NCERT Class 7 History Chapter 4: The Mughal Empire YouTube Lecture Handouts

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NCERT Class 7 History Chapter 4: The Mughal Empire

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  • Expanded kingdom from 16th to 17th Century

  • PM address Independence Day Speech from Red Fort (Residence of Mughal Emperors)

Image of Political Map of Asia

Image of Political Map of Asia

Image of Political Map of Asia



  • Succeeded to throne at 12 years

  • 1st on throne of Ferghana in 1494

  • Uzbegs invaded and was forced to leave

  • Seized Kabul in 1504

  • 1526: Defeated Ibram Lodi in Battle of Panipat

  • Captured Agra & Delhi

  • Afghans were threat to Mughals

  • 1527: Defeated Rana Sanga, Rajput rulers and allies at Khanua

  • 1528: Defeated the Rajputs at Chanderi


  • Divided inheritance based on father’s will

  • Each brother given a province

  • Sher Khan defeated him at Chausa (1539) and Kanauj (1540)

  • He fled to Iran

  • Got help from Safavid Shah

  • Recaptured Delhi in 1555

  • Died in Accident


  • Emperor at 13 years

  • Under Bairam Khan – Campiagns against Suris and Afghans

  • Suppressed revolt of his half-brother Mirza Hakim & Uzbegs

  • 1568: Sisodiya capital of Chittor was seized

  • 1569: Ranthambhor was seized

  • Military campaigns to Gujarat, Bihar, Bengal & Odisha

  • Expansion of empire to NW

  • Qandahar was seized from the Safavids

  • Kashmir was annexed

  • Kabul annexed after death of Mirza Hakim

  • Annexed Deccan, Berar, Khandesh and parts of Ahmadnagar

  • Ibadat khana: various religious people discussed (religious scholars who emphasised ritual and dogma were often bigots)

  • Sulh-i-Kul or universal peace – ethics, honesty and peace – was followed by Jahangir & Shah Jahan

Image of Specify Mughal Empire In Map

Image of Specify Mughal Empire in Map

Image of Specify Mughal Empire In Map


  • Sisodiya ruler of Mewar, Amar Singh accepted his rule

  • Known as Prince Salim

  • Wife: Nur Jahan (Mehrunnisa) – loyal & supportive – had seals and coins with her name

Shah Jahan

  • Prince Khurram

  • Afghan noble Khan Jahan Lodi was defeated

  • Qandahar was lost to Safavids

  • 1632: Annexed Ahmadnagar

  • Aurangzeb was victorious and his three brothers, including Dara Shukoh were killed

  • Was imprisoned for the rest of his life in Agra


  • 1663: Ahoms defeated but rebelled again in 1680

  • Initially successful against Shivaji (insulted him when he came to accept Mughal authority)

  • Sent armies to Deccan

  • 1685: Bijapur annexed

  • 1687: Golconda annexed

  • 1698: Against Marathas who followed guerrilla warfare

  • After his death, succession conflict amongst his sons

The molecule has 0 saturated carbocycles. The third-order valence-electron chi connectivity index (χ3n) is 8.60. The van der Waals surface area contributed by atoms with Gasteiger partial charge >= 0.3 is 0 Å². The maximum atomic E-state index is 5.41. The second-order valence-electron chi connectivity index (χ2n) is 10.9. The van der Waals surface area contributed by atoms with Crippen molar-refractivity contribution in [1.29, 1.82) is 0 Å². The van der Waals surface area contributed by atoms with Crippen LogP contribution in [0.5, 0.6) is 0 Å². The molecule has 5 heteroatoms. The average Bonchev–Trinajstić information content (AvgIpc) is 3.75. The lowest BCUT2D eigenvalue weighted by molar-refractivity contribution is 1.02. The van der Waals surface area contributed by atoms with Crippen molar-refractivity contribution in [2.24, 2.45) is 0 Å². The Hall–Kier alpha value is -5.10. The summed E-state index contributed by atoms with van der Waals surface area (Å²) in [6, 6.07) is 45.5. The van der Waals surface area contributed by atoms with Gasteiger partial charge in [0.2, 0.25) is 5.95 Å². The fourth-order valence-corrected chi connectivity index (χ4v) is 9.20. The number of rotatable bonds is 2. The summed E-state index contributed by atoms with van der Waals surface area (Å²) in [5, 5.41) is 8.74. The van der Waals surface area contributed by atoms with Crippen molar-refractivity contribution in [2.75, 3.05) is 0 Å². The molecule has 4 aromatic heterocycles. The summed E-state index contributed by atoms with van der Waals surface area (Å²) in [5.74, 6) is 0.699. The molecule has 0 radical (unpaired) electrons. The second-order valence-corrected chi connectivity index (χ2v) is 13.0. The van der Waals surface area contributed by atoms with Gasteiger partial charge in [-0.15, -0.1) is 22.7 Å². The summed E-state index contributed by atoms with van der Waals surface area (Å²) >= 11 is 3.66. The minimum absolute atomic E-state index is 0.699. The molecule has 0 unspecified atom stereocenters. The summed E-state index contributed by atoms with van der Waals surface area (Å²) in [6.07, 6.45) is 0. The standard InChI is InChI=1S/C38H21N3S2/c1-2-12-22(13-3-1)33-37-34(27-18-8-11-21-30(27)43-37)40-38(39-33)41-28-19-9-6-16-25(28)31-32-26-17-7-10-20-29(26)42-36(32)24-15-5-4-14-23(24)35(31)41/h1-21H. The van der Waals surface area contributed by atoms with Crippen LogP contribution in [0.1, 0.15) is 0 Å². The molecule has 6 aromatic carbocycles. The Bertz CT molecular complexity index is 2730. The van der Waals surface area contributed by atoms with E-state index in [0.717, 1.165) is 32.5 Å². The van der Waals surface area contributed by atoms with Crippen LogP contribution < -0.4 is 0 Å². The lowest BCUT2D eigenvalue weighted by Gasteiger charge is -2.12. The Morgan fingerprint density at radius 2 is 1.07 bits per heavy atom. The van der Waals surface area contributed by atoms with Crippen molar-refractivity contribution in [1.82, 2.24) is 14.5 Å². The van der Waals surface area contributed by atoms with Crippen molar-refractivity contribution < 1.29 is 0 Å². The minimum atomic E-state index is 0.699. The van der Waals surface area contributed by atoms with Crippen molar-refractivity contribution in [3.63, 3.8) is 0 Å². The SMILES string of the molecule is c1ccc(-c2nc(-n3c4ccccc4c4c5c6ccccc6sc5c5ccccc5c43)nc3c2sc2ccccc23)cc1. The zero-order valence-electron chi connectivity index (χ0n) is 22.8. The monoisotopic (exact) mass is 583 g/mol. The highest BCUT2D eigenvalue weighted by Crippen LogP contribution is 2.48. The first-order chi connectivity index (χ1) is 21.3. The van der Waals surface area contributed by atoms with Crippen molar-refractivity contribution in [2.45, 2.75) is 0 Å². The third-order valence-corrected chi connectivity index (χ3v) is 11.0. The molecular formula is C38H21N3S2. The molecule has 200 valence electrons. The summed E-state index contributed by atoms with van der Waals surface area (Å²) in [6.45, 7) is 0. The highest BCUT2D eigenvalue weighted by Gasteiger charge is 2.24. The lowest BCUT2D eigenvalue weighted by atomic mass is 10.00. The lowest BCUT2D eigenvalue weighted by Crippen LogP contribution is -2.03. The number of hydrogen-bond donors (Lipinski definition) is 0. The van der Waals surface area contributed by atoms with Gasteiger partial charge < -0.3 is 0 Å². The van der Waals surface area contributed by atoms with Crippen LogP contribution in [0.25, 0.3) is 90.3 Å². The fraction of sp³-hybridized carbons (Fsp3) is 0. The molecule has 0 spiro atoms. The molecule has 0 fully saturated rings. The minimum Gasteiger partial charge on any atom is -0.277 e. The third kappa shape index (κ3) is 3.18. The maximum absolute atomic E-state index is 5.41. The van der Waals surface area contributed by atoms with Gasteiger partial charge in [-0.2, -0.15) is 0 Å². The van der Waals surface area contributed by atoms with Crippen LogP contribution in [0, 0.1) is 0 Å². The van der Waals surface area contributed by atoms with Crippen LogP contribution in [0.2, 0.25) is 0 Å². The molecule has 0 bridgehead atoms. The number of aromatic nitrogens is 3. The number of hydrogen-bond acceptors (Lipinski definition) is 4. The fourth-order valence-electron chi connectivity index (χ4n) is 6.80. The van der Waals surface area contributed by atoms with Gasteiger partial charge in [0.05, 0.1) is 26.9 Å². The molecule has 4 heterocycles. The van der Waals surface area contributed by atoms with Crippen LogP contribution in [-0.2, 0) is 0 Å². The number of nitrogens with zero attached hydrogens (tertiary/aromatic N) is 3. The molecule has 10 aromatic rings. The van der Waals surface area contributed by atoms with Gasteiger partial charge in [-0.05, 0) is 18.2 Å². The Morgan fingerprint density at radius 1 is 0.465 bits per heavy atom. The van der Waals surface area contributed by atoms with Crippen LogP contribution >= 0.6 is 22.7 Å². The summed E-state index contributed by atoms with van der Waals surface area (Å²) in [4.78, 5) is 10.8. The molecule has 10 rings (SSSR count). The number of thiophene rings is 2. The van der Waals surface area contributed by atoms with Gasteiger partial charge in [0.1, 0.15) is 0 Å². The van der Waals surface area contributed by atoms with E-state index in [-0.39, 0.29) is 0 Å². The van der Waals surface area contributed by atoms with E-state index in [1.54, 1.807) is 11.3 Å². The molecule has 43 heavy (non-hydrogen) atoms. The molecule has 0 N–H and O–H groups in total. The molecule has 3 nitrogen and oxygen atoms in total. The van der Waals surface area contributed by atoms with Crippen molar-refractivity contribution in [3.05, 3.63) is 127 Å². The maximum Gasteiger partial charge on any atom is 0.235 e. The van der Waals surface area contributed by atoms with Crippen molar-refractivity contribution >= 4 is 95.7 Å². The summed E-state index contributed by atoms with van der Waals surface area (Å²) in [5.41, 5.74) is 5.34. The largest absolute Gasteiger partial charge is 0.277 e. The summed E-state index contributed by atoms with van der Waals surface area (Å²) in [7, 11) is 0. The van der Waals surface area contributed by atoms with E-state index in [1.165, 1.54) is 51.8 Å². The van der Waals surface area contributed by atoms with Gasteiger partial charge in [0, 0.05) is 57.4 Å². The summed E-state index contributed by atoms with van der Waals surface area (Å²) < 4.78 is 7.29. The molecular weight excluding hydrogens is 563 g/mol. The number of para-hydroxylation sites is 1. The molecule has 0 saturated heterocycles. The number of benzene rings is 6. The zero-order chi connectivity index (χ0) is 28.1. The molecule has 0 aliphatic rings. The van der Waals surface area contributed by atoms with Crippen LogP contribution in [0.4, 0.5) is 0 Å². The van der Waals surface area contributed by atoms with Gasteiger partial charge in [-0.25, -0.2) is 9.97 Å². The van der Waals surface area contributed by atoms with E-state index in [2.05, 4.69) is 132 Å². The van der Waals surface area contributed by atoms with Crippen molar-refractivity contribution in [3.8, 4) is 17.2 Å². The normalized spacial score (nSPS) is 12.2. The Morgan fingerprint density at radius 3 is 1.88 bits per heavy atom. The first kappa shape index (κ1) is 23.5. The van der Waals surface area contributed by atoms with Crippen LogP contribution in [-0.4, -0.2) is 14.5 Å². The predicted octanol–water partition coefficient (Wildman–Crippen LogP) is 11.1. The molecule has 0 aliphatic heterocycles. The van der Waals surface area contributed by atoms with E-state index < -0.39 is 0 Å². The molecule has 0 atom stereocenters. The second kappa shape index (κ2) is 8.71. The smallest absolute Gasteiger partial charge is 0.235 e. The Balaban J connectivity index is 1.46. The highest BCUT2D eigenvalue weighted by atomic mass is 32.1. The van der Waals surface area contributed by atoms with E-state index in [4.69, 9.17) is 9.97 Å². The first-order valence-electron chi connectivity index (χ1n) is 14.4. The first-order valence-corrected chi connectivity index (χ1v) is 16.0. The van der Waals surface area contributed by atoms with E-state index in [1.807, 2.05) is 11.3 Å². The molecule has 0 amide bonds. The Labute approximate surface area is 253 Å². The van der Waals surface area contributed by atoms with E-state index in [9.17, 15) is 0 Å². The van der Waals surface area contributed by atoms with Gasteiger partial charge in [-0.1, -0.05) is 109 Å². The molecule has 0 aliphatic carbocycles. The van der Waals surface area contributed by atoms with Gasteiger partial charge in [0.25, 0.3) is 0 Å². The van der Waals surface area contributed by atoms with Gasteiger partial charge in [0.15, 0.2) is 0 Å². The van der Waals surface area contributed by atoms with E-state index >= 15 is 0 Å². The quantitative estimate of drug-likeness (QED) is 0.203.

• Primogeniture: Eldest son inherited his father’s estate

  • Coparcenary inheritance or division of inheritance amongst all the sons – Mughals

Relations to Other Rulers

  • Jahangir’s mother: Kachhwaha princess, daughter of Rajput ruler of Amber

  • Shah Jahan’s mother: Rathor princess, daughter of Rajput ruler of Marwar

  • Sisodiyas did not accept Mughal authority – defeated once by Mughals but land (watan) given back as assignments (watan jagir)

  • In Mughal Service: Mansabdars (hold rank mansab)

  • Grading system used by Mughals to fix rank, salary & military responsibilities

  • Rank & salary determined by Zat

  • Higher Zat, more prestigious position with larger salary

  • Maintain cavalry or sawar

  • Mansabdars got salaries as revenue assignments called jagirs similar to iqtas. However, unlike muqtis, most mansabdars did not actually reside in or administer their jagirs.

  • Akbar’s period: jagirs were assessed

  • Aurangzeb’s period: actual sum was less than granted sum & huge number of mansabdars. Long wait & shortage of jagirs. Peasantry suffered a lot.

Zabt & Zamindars

Major tax was on produce of peasantry

Taxes paid by rural elite

Zamindars were intermediaries

Todarmal (revenue minister of Akbar) carried crop survey – tax fixed on each crop in cash

Province divided into revenue circle with revenue rates – Zabt – not possible in Gujarat & Bengal

Provinces divided into subas & subas had subedars (political & military functions), diwans (financial)

  • Military paymaster (bakhshi)

  • Minister in charge of religious and charitable patronage (sadr)

  • Military commanders (faujdars)

  • Town police commander (kotwal)

Abul Fazal wrote Akbar Nama in 3 volumes

  • Volume 1: Akbar’s ancestors

  • Volume 2: Event of Akbar’s reign

  • Volume 3: Ain-i-Akbari – Administration and revenue & cultural details – statistics on crops and yields

Shah Jahan period: 5.6% mansabdars received 61.5% of total revenue.

Most income was spent on salary and goods – benefitted artisans and peasantry

Poorest lived from hand to mouth – economic strata created

Mughal elite became very powerful

Mughals declined and servants became powerful – dynasties like Awadh and Hyderabad came into power


  • Queen Elizabeth I (dynasty Tudors) – conflict b/w Catholics and Protestants (reformed church) – tried to establish independence of Church of England from Rome

  • Conflicted with Phillip II from Spain & defeated them

  • Supported playwrighters like Shakespeare & poets like Edward Spenser (wrote epic poem called The Faerie Queene in her praise)

Contemporaries of Akbar

  • Ottoman Turkey, Sultan Suleyman: Al-Qanuni or lawgiver (1520-1566)

  • Safavid ruler of Iran: Shah Abbas (1588-1629)

  • Russian ruler, Czar Ivan IV Vasilyevich or “Ivan the terrible” (1530-1584)

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